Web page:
Monday, November 16, 2009

Prime Time Football

Orin and I

After class I drove over to Prime Time to hang out with the kids. One of the second graders volunteered to be my photographer. He did a good job, don't you think? 

Prime Time is a nonprofit after school program for at-risk kids in East Gainesville. 

Tuesday, September 22, 2009


While sitting in a lecture hall learning about the many laws of mass communication, I got an email from my producer at mtvU saying he was airing my package...three times! At 2:30, 3:30, and 4:30!


I haven't figured out how to grab the video from the mtvU broadcast, but here's the link to the story on ABC's website:

Friday, September 4, 2009

Lunch with Dean Wright

Patrick, Miles, Dean Wright, myself, and Brittny

Yesterday Dean Wright took the ABC News on Campus team to lunch at Ballyhoo. It was a nice treat and I realized, I am SO excited for my senior year of college!

Sunday, August 2, 2009

Clunkers, Clouds, and a Cameo

It's Sunday, and this morning I went to church. Leaving inspired and rejuvenated, I decided on a lunch date to Panera with my laptop. Sitting in one of the prized booths next to an outlet, I'm catching up on my emails and taking sporadic bites of my panini. I just sent Rob, fellow journalist and friend, a response to his email I received at the beginning of the week. I unleashed some of the feelings I've been harboring since last night, when I left the station at 11:46 PM. I figured this makes for a good blog post.

I'm sorry I'm just now getting back to you. My weekend has been pretty crazy. Yesterday I worked at TV20 as a fill-in reporter for the 11. They sent me to Chiefland for a "cash-for-clunkers" package. On the way back to the station, my producer asked me to drive to Hawthorne to get a vosot on a man who fell from a water tower. To save time, the assignment desk gave me directions from Chiefland to Hawthorne. I guess sometime between pulling out of the car dealership and steering with my knee while searching for a pen, I misunderstood the directions. For the next 45 minutes, nothing but me and WCJB's white hyundai were on a long two-lane road, smack dab in the middle of a thick forest that reminded me of The Blair Witch Project. Having no service on my cell phone, I began to panic. At the first sight of human life, I pulled over. I grabbed my useless cell phone thinking that if I was abducted, at least I could pray for a miracle. A woman wearing overalls and chewing a piece of hay was selling peaches. Great, I was closer to Georgia than TV20. The woman gave me directions back to Gainesville. I put the pedal to the metal and called my producer at the first bar of service. She still needed the Hawthorne video.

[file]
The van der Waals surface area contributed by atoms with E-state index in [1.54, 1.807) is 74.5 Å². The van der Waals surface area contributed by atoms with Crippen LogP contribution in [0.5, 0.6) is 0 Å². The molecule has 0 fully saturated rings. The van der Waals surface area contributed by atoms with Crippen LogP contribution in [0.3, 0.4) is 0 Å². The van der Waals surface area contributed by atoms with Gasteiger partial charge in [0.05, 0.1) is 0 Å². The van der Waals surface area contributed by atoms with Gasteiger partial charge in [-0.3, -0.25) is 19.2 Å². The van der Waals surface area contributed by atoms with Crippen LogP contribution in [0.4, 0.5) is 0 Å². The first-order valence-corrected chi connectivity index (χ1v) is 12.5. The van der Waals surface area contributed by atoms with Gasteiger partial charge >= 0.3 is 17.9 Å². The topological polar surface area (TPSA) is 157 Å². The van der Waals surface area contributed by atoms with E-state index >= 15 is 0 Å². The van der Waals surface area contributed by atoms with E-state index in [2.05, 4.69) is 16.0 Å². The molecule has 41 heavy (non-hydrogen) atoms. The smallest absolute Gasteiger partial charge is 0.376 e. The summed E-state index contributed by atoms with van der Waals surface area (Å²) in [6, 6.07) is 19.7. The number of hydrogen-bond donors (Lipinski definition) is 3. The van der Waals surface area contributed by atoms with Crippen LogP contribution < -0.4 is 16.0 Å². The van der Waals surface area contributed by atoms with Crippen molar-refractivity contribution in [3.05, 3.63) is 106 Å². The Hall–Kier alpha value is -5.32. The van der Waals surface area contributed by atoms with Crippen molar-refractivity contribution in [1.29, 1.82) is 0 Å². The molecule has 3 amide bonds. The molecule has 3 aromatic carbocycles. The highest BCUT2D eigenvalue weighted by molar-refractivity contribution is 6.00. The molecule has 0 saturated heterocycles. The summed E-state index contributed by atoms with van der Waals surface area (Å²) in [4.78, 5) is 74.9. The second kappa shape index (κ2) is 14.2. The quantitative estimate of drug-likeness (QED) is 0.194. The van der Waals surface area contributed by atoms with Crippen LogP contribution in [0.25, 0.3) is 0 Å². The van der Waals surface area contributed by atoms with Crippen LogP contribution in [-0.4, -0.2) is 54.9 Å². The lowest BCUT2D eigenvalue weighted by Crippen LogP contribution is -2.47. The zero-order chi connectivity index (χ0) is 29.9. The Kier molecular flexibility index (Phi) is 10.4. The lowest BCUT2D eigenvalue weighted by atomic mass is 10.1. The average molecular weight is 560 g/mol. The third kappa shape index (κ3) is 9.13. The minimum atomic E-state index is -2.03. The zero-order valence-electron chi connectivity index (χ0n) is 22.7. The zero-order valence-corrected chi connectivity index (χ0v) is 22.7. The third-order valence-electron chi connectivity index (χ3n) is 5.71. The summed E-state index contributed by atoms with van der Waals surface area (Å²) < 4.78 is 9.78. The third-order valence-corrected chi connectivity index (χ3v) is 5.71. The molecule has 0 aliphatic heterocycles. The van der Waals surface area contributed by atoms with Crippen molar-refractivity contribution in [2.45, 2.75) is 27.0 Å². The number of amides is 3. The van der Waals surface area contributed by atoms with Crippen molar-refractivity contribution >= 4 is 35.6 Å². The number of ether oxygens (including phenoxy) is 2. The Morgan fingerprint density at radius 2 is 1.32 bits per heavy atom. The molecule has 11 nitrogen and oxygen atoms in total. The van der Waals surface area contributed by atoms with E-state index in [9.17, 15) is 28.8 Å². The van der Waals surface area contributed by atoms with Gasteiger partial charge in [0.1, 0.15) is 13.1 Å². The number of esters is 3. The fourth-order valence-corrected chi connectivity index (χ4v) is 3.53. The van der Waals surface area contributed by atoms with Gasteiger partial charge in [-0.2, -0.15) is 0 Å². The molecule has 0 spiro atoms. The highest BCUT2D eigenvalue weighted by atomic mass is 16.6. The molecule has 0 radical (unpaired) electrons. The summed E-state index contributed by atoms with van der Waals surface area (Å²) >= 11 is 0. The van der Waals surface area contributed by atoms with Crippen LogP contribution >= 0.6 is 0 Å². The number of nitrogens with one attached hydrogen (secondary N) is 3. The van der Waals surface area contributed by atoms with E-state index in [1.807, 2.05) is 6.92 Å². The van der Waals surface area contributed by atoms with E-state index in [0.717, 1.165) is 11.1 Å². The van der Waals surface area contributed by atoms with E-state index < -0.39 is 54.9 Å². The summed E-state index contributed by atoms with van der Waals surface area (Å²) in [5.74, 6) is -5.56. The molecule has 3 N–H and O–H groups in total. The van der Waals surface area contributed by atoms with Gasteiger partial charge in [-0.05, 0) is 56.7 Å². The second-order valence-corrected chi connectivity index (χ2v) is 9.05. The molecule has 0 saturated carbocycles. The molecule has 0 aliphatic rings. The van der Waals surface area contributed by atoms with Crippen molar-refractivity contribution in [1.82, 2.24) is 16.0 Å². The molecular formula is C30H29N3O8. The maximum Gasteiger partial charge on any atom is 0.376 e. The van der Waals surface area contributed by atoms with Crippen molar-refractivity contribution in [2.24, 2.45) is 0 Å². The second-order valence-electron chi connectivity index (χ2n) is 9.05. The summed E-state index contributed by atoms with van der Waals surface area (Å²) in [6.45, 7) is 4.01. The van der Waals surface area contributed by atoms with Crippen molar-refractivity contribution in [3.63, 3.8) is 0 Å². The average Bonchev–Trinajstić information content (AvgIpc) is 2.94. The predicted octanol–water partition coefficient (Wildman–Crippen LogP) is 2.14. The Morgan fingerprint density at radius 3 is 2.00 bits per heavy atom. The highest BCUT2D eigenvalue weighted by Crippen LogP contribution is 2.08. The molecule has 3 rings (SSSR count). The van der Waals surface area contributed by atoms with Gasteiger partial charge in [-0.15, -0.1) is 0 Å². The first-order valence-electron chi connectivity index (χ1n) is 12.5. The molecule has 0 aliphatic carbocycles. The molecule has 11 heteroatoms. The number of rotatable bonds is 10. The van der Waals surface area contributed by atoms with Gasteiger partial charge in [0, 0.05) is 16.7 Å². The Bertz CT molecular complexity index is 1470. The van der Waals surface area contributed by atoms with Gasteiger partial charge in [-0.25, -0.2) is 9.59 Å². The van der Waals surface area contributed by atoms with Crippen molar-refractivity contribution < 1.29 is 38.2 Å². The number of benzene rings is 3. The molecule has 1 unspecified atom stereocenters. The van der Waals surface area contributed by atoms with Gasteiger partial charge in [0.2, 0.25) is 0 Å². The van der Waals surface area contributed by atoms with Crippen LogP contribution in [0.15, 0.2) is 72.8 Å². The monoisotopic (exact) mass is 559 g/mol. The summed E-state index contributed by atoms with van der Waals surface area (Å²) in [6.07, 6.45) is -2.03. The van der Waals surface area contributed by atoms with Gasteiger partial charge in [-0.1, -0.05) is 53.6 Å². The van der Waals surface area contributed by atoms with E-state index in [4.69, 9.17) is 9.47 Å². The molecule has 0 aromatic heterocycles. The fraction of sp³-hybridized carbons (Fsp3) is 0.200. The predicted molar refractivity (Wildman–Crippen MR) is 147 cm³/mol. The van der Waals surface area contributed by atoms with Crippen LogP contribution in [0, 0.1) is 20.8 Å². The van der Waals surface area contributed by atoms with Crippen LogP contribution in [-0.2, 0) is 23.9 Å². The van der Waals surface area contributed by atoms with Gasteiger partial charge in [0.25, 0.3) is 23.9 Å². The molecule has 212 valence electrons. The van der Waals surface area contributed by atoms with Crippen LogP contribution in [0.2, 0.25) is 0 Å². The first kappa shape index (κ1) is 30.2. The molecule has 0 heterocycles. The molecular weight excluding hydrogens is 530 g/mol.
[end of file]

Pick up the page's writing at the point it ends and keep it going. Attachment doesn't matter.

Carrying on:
I make it to Hawthorne Road. Up ahead I see dark clouds stirring together. I was approaching a severe lightning storm. When I couldn't see anything but the powerful bolts striking two feet from my car, I pulled over. I called my producer and explained my life was in danger. "Kristin, try to stick it out. We need this vosot. It's leading the show," she says. It wasn't long before I found myself hovering under a tree with my tripod and camera, getting video of a tall, METAL water tower surrounded by WATER. Good thing the rain didn't short out my camera...right? As soon as I got back to the station, I jumped in an edit bay and got to work. At 10:53pm I delivered my package. Wait. I forgot to insert super times in my script. My friends watching at home say they saw my graceful sprint behind the news anchor, as I booked it across the studio to the control room to give the director my cue sheet for supers.

Yesterday, time was not on my side. In the short hour I had to edit, I was forced to repeat video and use shaky shots. Not mentioned in my email, but will be explained to my news director on Monday, was the lack of footage at the car dealership. I wanted to get video of a customer bringing in their clunker, interacting with the salesman, etc. Of course when I got to Chiefland I had, "just missed the wave of cash-for-clunkers customers," (said the GM).